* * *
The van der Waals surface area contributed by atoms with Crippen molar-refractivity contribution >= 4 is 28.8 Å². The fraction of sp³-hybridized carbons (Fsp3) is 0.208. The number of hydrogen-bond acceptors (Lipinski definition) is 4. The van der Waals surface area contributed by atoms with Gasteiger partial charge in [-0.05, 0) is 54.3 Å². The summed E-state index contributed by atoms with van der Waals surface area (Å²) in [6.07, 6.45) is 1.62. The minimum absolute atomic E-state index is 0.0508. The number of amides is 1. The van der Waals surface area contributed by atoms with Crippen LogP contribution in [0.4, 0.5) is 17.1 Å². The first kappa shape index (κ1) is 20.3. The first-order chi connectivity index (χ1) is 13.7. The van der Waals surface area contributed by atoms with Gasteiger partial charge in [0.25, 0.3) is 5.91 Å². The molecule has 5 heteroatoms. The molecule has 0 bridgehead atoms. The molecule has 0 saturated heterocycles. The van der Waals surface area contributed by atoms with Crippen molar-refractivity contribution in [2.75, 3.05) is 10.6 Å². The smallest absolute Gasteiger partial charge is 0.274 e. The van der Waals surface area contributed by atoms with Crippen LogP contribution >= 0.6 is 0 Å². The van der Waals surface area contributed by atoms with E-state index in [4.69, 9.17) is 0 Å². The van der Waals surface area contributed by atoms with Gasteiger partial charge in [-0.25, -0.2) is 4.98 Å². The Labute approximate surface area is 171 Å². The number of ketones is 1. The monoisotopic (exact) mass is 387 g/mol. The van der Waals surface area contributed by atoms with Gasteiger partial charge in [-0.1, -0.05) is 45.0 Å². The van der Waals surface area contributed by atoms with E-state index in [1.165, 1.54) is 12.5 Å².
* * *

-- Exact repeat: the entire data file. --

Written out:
The van der Waals surface area contributed by atoms with Crippen molar-refractivity contribution >= 4 is 28.8 Å². The fraction of sp³-hybridized carbons (Fsp3) is 0.208. The number of hydrogen-bond acceptors (Lipinski definition) is 4. The van der Waals surface area contributed by atoms with Gasteiger partial charge in [-0.05, 0) is 54.3 Å². The summed E-state index contributed by atoms with van der Waals surface area (Å²) in [6.07, 6.45) is 1.62. The minimum absolute atomic E-state index is 0.0508. The number of amides is 1. The van der Waals surface area contributed by atoms with Crippen LogP contribution in [0.4, 0.5) is 17.1 Å². The first kappa shape index (κ1) is 20.3. The first-order chi connectivity index (χ1) is 13.7. The van der Waals surface area contributed by atoms with Gasteiger partial charge in [0.25, 0.3) is 5.91 Å². The molecule has 5 heteroatoms. The molecule has 0 bridgehead atoms. The molecule has 0 saturated heterocycles. The van der Waals surface area contributed by atoms with Crippen molar-refractivity contribution in [2.75, 3.05) is 10.6 Å². The smallest absolute Gasteiger partial charge is 0.274 e. The van der Waals surface area contributed by atoms with Crippen LogP contribution >= 0.6 is 0 Å². The van der Waals surface area contributed by atoms with E-state index in [4.69, 9.17) is 0 Å². The van der Waals surface area contributed by atoms with Gasteiger partial charge in [-0.25, -0.2) is 4.98 Å². The Labute approximate surface area is 171 Å². The number of ketones is 1. The monoisotopic (exact) mass is 387 g/mol. The van der Waals surface area contributed by atoms with Gasteiger partial charge in [-0.1, -0.05) is 45.0 Å². The van der Waals surface area contributed by atoms with E-state index in [1.165, 1.54) is 12.5 Å².